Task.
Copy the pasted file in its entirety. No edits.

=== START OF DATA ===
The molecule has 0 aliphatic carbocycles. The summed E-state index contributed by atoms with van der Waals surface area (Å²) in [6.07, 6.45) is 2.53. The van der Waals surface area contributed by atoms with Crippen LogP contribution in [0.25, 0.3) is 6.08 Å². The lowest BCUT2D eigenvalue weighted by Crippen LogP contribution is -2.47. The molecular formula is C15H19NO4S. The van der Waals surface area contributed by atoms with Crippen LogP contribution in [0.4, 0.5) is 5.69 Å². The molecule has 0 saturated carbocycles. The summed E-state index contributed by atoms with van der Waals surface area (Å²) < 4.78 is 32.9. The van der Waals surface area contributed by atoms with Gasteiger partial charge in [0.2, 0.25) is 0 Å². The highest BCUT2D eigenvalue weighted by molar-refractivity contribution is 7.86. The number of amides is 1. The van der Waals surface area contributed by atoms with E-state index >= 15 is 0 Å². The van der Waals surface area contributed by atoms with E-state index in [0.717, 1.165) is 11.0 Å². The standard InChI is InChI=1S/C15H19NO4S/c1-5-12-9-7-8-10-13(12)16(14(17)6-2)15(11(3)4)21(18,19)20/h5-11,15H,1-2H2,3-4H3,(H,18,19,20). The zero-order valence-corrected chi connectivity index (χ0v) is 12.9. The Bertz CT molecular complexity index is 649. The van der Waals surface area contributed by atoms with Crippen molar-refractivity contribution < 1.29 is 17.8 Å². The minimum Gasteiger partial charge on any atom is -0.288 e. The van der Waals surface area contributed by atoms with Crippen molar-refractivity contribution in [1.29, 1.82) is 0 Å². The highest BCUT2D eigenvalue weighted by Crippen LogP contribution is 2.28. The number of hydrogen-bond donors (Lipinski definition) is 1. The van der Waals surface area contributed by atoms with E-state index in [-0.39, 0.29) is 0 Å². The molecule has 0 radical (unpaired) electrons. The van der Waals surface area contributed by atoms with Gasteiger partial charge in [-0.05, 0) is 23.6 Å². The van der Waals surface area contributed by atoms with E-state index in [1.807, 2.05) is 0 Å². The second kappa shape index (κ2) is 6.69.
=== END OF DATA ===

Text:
The molecule has 0 aliphatic carbocycles. The summed E-state index contributed by atoms with van der Waals surface area (Å²) in [6.07, 6.45) is 2.53. The van der Waals surface area contributed by atoms with Crippen LogP contribution in [0.25, 0.3) is 6.08 Å². The lowest BCUT2D eigenvalue weighted by Crippen LogP contribution is -2.47. The molecular formula is C15H19NO4S. The van der Waals surface area contributed by atoms with Crippen LogP contribution in [0.4, 0.5) is 5.69 Å². The molecule has 0 saturated carbocycles. The summed E-state index contributed by atoms with van der Waals surface area (Å²) < 4.78 is 32.9. The van der Waals surface area contributed by atoms with Gasteiger partial charge in [0.2, 0.25) is 0 Å². The highest BCUT2D eigenvalue weighted by molar-refractivity contribution is 7.86. The number of amides is 1. The van der Waals surface area contributed by atoms with E-state index >= 15 is 0 Å². The van der Waals surface area contributed by atoms with E-state index in [0.717, 1.165) is 11.0 Å². The standard InChI is InChI=1S/C15H19NO4S/c1-5-12-9-7-8-10-13(12)16(14(17)6-2)15(11(3)4)21(18,19)20/h5-11,15H,1-2H2,3-4H3,(H,18,19,20). The zero-order valence-corrected chi connectivity index (χ0v) is 12.9. The Bertz CT molecular complexity index is 649. The van der Waals surface area contributed by atoms with Crippen molar-refractivity contribution < 1.29 is 17.8 Å². The minimum Gasteiger partial charge on any atom is -0.288 e. The van der Waals surface area contributed by atoms with Crippen molar-refractivity contribution in [1.29, 1.82) is 0 Å². The highest BCUT2D eigenvalue weighted by Crippen LogP contribution is 2.28. The number of hydrogen-bond donors (Lipinski definition) is 1. The van der Waals surface area contributed by atoms with E-state index in [-0.39, 0.29) is 0 Å². The molecule has 0 radical (unpaired) electrons. The van der Waals surface area contributed by atoms with Gasteiger partial charge in [-0.05, 0) is 23.6 Å². The van der Waals surface area contributed by atoms with E-state index in [1.807, 2.05) is 0 Å². The second kappa shape index (κ2) is 6.69.